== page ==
Just when Asian market participants are starting to close shop, their European counterparts are just beginning their day.
While there are several financial centers all around Europe, it is London that market participants keep their eyes on.
Historically, London has always been at a center of trade, thanks to its strategic location.
Today, London benefits from its timezone. London’s morning overlaps with late trading in Asia and London’s afternoon overlap with New York City.
It’s no wonder that it is considered the forex capital of the world with thousands of folks making transactions every single minute.
About 43% of all forex transactions happen in London.
Some traders also refer to the London session as the “European” trading session.
That’s because aside from London, there are major financial centers open in Europe as well, such as Geneva, Frankfurt, Zurich, Luxembourg, Paris, Hamburg, Edinburgh, Luxembourg, and Amsterdam.
Below is a table of the London session pip ranges of the major currency pairs.
These pip values were calculated using averages of past data. Take note that these are NOT ABSOLUTE VALUES and can vary depending on liquidity and other market conditions.
Also, the session range for EUR/CHF has not been included since the Swiss franc has been pegged to the euro at 1.2000 during the period.
Here are some neat facts about the European session:
- Because the London session crosses with the two other major trading sessions–and with London being such a key financial center–a large chunk of forex transactions take place during this time. This leads to high liquidity and potentially lower transaction costs, i.e., lower pip spreads.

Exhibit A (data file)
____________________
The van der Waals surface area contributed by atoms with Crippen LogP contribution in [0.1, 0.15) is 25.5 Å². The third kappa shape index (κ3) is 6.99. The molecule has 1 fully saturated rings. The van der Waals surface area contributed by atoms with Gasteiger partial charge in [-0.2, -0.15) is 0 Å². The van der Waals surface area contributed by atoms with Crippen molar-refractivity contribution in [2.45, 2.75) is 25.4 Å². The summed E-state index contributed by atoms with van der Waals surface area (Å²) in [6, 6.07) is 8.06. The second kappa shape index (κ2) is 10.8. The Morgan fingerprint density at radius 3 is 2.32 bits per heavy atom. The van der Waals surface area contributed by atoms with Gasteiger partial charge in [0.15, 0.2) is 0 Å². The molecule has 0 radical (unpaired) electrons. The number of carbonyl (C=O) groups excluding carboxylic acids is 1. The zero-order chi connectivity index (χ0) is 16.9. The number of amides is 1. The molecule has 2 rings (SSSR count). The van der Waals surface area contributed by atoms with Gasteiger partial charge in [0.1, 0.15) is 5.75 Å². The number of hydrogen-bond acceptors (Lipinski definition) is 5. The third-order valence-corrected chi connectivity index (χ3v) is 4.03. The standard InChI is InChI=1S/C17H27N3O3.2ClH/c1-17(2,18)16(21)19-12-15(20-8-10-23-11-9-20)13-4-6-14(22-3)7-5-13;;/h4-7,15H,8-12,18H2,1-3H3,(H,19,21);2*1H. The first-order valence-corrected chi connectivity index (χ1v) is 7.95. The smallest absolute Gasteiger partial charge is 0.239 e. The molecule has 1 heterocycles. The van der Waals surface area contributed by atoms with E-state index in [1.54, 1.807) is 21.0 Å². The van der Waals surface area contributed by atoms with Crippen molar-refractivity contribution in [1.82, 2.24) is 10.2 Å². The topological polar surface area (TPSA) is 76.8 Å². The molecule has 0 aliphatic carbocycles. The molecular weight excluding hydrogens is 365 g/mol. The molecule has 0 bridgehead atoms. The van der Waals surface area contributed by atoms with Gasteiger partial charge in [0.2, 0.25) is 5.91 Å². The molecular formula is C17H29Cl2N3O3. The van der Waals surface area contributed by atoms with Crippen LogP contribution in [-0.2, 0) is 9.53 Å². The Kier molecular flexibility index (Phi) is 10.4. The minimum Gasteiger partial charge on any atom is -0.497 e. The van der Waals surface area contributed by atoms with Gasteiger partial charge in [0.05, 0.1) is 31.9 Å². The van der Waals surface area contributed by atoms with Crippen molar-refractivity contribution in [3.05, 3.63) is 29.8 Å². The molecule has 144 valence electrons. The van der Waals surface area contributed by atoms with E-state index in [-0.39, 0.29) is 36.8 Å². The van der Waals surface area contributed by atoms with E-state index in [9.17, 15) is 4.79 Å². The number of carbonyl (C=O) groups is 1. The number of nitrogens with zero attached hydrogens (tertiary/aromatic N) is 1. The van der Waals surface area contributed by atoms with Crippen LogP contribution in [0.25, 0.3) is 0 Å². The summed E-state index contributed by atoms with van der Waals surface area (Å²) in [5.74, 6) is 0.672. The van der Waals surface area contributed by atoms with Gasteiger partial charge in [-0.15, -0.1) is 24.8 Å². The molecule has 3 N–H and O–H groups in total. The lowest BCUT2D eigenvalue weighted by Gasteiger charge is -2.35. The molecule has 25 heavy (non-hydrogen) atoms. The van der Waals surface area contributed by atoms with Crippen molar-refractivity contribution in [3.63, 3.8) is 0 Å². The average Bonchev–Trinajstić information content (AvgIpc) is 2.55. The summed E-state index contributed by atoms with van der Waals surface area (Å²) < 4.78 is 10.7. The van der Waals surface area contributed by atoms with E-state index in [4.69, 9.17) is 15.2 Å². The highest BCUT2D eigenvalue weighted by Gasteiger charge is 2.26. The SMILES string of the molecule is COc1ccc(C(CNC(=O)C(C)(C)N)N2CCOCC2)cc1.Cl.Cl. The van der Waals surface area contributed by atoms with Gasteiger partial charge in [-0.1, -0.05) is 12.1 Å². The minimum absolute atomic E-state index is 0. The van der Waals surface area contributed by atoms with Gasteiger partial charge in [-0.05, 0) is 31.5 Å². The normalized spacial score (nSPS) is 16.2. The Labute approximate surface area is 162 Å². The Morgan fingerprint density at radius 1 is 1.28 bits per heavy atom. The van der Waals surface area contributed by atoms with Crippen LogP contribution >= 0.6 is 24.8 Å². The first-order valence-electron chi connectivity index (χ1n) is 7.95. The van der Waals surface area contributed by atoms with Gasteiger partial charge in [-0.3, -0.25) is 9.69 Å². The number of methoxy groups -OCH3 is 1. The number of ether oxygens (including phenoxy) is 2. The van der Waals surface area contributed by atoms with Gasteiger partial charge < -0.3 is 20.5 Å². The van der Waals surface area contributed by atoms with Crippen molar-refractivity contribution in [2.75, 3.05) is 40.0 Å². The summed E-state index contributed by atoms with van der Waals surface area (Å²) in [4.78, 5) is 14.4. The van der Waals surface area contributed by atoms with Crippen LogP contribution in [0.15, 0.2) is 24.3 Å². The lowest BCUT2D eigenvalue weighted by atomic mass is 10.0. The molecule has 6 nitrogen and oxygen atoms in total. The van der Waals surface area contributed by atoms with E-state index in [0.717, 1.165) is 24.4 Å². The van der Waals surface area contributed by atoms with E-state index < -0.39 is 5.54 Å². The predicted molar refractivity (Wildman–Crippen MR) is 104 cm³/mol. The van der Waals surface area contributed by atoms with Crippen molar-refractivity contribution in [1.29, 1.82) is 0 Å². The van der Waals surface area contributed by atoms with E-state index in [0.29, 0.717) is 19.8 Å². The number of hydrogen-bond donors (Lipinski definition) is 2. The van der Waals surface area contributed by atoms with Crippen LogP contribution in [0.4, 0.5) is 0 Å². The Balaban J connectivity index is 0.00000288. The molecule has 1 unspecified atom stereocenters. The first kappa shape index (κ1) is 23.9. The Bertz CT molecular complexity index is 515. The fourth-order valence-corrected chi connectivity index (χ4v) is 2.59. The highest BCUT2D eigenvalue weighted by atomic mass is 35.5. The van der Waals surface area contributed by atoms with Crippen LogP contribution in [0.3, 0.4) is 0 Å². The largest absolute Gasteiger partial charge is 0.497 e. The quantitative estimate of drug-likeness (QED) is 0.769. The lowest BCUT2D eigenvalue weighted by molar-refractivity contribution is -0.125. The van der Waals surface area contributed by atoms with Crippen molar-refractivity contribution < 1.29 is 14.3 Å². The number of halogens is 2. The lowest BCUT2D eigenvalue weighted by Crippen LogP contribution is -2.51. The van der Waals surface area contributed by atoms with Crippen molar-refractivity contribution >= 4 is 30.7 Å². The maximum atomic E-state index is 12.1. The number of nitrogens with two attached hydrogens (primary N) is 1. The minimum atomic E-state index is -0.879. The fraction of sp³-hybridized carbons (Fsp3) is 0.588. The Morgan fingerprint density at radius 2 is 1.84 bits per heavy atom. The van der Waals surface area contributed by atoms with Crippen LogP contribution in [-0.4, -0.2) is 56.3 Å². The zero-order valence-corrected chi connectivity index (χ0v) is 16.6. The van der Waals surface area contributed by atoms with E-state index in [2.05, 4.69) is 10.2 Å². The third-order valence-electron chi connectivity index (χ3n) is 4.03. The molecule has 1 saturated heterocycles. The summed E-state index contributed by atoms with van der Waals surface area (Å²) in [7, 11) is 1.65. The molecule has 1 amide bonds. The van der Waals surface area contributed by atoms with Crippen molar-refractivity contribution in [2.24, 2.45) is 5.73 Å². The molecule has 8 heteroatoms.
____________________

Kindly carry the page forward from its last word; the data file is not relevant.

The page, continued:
- Due to the large number of transactions that take place, the London trading session is normally the most volatile session.
- Most trends begin during the London session, and they typically will continue until the beginning of the New York session.
- Volatility tends to die down in the middle of the session, as traders often go off to eat lunch before waiting for the New York trading period to begin.
- Trends can sometimes reverse at the end of the London session, as European traders may decide to lock in profits.
Which Pairs Should You Trade?
Because of the volume of transactions that take place, there is so much liquidity during the European session that almost any pair can be traded.
Of course, it may be best to stick with the majors (EUR/USD, GBP/USD, USD/JPY, and USD/CHF), as these normally have the tightest spreads.
Also, it is these pairs that are normally directly influenced by any news reports that come out during the European session.
You can also try the yen crosses (more specifically, EUR/JPY and GBP/JPY), as these tend to be pretty volatile at this time. Because these are cross pairs, the spreads might be a little wider though.
Next up, we have the New York session, a jungle where dreams are made of. Hey, isn’t that an Alicia Keys song?